I spoke to Shavelsky about arranging, for some day or other, krestny khod [the procession of the Cross] all over Russia. He thought it a very good idea, and suggested for it the 8th of July, the day of the Mother of God of Kazan, which is celebrated everywhere. He sends you his deepest respects. In our conversation he alluded to Sabler, and said that it would be necessary to replace him. It is remarkable how everyone understands this, and wishes to see a clean, pious and well-meaning man in his place. Old Gorem., and Krivoshein and Shcherbatov have all told me the same thing, and believe that Samarin would be the best man for this post. I remember now that, about six years ago, Stolypin wished to have him in his Ministry, and spoke to him with my permission, but he declined. I have given Gorem. leave to send for him and to offer him this appointment. I am sure that you will not like this, because of his being a Muscovite, but these changes must be brought about, and it is necessary to select a man whose name is known to the whole nation and who is unanimously respected. One can work with such men in the Government, and they will all hold together [or use their force together - i.e., in harmony]-that is quite obvious.

Fortunately yesterday's conference was held in the large tent, and lasted from 2 till 5 o'clock. I was rather tired, but N. and all of them were greatly pleased. Old Gor. expressed the opinion that this conference here was more productive of results than three months of their ordinary work.

In my next letter I shall tell you some of the details of it; to-day I have no time. My paperb are neglected, and I must look through them.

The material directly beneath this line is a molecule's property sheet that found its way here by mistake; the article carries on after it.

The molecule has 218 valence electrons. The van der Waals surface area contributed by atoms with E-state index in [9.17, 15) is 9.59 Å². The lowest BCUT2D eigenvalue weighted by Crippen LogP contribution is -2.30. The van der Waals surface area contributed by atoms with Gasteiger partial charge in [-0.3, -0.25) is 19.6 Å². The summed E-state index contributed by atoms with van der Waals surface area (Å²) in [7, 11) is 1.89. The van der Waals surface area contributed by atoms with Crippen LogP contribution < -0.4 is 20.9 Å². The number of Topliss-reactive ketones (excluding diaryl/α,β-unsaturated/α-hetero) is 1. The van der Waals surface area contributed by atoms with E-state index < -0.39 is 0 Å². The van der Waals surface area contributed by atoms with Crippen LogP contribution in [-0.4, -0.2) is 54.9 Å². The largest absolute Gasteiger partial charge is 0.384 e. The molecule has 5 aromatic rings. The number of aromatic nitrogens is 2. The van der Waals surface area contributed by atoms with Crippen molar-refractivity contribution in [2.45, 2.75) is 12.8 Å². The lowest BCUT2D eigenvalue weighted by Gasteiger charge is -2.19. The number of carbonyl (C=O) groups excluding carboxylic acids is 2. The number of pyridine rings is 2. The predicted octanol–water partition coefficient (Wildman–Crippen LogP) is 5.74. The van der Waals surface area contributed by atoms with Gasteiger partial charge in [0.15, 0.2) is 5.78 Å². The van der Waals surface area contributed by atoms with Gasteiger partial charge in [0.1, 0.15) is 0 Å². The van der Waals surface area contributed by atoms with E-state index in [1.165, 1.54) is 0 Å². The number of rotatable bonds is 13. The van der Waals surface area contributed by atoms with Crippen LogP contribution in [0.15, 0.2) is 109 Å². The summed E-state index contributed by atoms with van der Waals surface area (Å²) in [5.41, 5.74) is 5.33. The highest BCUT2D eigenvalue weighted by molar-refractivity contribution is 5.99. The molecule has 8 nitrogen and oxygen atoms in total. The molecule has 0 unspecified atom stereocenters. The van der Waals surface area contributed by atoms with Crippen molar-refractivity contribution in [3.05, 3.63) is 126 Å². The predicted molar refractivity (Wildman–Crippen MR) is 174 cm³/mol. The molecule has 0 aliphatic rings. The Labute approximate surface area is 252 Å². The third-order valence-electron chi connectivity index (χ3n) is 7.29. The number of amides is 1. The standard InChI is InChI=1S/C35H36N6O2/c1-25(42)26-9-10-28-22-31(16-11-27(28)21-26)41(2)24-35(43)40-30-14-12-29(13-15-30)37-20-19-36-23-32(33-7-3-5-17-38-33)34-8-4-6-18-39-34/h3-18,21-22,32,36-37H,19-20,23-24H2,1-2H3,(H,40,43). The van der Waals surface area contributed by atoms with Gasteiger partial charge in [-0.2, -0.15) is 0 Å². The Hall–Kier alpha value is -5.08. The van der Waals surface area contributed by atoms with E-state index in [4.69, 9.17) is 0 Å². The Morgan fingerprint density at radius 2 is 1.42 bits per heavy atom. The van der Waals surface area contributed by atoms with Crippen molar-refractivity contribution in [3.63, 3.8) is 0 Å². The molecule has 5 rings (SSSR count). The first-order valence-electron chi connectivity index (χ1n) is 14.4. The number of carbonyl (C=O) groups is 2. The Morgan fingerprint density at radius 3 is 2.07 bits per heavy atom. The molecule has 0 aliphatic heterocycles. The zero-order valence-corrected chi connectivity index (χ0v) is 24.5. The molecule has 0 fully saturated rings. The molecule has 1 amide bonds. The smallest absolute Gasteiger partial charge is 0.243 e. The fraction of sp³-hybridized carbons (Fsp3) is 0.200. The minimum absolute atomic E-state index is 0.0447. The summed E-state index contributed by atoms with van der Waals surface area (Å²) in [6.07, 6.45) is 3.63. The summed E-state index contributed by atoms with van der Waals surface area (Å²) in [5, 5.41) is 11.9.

Somehow I miss you particularly in these days, my Ray of Sunshine! God bless you! I kiss you and the dear children tenderly.

Unchangeably your old hubby


NOTES: SABLER: V. K. Sabler, Procurator of the Holy Synod. SHCHERBATOV: Prince N. B. Shcherbatov, Minister of the Interior. SAMARIN: A. D. Samarin, Marshal of the Nobility at Moscow. He succeeded Sabler and, according to E. H. Wilcox, he was "one of the best Procurators," but he was dismissed not long after his appointment. STOLYPIN: P. A. Stolypin, the great Liberal statesman, Minister of Internal Affairs, at one time Governor of Saratov, and then Affairs and President of the Council of Ministers. He was assassinated at Kiev on 14th September, 1911.

Telegram. Stavka. 16 June, 1915.

I thank you most warmly for your letter, also Marie and Alexey. It is very hot, but not sultry. Nothing new, but they are still pressing in some places. I kiss you all fondly.


Stavka. 16 June, 1915.


I thank you with all my heart for your sweet, long letter, in which you give me an account of your conversation with Paul. You gave perfectly correct answers on the questions of peace. That is precisely the chief point of my rescript to old Goremykin, which will be published.

With regard to Danilov, I think that the idea of his being a spy is not worth an empty eggshell. I am quite aware, too, that he is not liked, that he is even hated in the army, beginning with Ivanov and ending with the last officer. He has a terrible character, and is very harsh with his subordinates.